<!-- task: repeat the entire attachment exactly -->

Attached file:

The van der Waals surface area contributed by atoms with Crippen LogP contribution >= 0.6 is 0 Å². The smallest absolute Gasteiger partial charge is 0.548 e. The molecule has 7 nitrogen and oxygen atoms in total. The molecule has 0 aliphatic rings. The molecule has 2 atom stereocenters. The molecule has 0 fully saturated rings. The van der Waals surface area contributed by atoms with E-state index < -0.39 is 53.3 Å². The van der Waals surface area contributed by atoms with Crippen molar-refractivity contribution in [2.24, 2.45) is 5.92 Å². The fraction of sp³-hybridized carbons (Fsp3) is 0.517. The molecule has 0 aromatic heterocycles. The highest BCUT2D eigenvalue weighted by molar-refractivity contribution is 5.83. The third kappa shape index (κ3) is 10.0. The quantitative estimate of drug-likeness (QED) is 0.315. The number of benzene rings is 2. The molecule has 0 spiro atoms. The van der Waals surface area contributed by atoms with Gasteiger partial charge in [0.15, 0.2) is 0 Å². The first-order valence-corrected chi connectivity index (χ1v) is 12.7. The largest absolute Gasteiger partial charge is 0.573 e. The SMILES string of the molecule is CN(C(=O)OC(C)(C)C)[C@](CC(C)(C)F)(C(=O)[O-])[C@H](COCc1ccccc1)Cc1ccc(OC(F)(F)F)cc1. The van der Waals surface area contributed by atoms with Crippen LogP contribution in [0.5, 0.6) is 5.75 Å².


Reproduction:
The van der Waals surface area contributed by atoms with Crippen LogP contribution >= 0.6 is 0 Å². The smallest absolute Gasteiger partial charge is 0.548 e. The molecule has 7 nitrogen and oxygen atoms in total. The molecule has 0 aliphatic rings. The molecule has 2 atom stereocenters. The molecule has 0 fully saturated rings. The van der Waals surface area contributed by atoms with E-state index < -0.39 is 53.3 Å². The van der Waals surface area contributed by atoms with Crippen molar-refractivity contribution in [2.24, 2.45) is 5.92 Å². The fraction of sp³-hybridized carbons (Fsp3) is 0.517. The molecule has 0 aromatic heterocycles. The highest BCUT2D eigenvalue weighted by molar-refractivity contribution is 5.83. The third kappa shape index (κ3) is 10.0. The quantitative estimate of drug-likeness (QED) is 0.315. The number of benzene rings is 2. The molecule has 0 spiro atoms. The van der Waals surface area contributed by atoms with Gasteiger partial charge in [0.15, 0.2) is 0 Å². The first-order valence-corrected chi connectivity index (χ1v) is 12.7. The largest absolute Gasteiger partial charge is 0.573 e. The SMILES string of the molecule is CN(C(=O)OC(C)(C)C)[C@](CC(C)(C)F)(C(=O)[O-])[C@H](COCc1ccccc1)Cc1ccc(OC(F)(F)F)cc1. The van der Waals surface area contributed by atoms with Crippen LogP contribution in [0.5, 0.6) is 5.75 Å².